In the beginning of my career helping PC users, I noticed some folks using Lotus 1-2-3 to write letters and I noticed them using MS Word and MS Excel to maintain lists. In both of these cases, they "got away with it", the software allowed them to trick it. But in the end, using the wrong tool will bite you. FWIW, the proper tool for letter-writing is a Word Processing program and for a list the proper tool is a File or Data-Base Management program.
It is NOT always obvious where to record a task or an event, in the Date Book or the To Do List. The problem will be clearer when I describe how to choose one or the other.
A Date Book entry is an event ("when"). Examples are: a date with Ellen, not to be confused with a date with Jane or Tracy. You can't just interchange them. If you try, they will show you how interchangeable they are. A doctor's appointment, or a talk with your lawyer at his place are events, therefore Date Book entries. Hesitate before making "go to work" into a repeating Date Book entry. If you work a "normal" work week -- Monday thru Friday, from 9:00 to 5:00 -- you will just be cluttering the look of the day. Hesitate before coding "go to the movies" as a Date Book entry; at best it is a To Do List task, as you will fit it in when you have time. And a To Do List entry is typically a task ("what").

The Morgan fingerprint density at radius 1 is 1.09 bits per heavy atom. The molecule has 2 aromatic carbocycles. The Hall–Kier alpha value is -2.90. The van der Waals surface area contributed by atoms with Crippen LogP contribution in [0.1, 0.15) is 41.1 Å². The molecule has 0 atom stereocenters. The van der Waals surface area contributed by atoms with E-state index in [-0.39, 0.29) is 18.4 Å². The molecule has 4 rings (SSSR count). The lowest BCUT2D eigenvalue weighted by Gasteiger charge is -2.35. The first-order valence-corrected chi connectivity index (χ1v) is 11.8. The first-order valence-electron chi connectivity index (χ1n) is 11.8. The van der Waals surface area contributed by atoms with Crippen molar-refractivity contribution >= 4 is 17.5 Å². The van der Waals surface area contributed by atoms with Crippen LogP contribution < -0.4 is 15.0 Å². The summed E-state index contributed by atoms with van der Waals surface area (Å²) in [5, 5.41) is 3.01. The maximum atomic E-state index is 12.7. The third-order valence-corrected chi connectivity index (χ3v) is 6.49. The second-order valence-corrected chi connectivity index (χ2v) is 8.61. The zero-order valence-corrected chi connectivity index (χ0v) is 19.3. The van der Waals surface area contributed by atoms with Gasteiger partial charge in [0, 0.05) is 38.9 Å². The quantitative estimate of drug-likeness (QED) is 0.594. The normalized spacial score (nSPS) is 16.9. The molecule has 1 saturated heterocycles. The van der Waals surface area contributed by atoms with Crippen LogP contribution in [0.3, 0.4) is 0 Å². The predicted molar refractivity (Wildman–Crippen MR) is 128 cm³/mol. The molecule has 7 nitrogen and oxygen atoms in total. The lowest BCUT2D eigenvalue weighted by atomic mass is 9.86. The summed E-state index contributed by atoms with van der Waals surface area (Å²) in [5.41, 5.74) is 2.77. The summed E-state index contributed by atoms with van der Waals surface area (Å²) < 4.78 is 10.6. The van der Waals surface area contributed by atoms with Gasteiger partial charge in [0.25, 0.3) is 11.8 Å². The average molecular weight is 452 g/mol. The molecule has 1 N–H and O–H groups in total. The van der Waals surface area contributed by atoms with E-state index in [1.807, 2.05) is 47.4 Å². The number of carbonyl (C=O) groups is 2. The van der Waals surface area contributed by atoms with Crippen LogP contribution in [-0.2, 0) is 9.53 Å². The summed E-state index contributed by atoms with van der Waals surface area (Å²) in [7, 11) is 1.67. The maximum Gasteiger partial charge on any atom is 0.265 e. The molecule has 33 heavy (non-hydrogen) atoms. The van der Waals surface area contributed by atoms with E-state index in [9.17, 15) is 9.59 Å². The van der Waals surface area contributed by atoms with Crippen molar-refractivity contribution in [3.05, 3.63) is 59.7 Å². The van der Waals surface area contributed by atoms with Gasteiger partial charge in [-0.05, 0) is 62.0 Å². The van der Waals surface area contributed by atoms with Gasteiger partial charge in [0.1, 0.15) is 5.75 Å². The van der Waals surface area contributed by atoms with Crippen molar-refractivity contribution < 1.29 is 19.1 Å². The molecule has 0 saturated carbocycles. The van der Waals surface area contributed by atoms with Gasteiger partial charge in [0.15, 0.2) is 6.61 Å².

Here are the "rules."
The easy way to look at the difference is: events are Date Book entries, tasks are To Do List entries.
Where they become fuzzy is a) when an event has flexibility in its timing (like a movie that opened in your neighborhood and will play for a week or two) or b) when a task must, for any reason, be performed by a set date and that date is imminent (clean your apt before your date with Jane).
So, the simplest way to state the rule is: specificity demands the Date Book, flexibility permits the To Do List, and a To Do List entry with a strict Due Date is the way you combine both notions.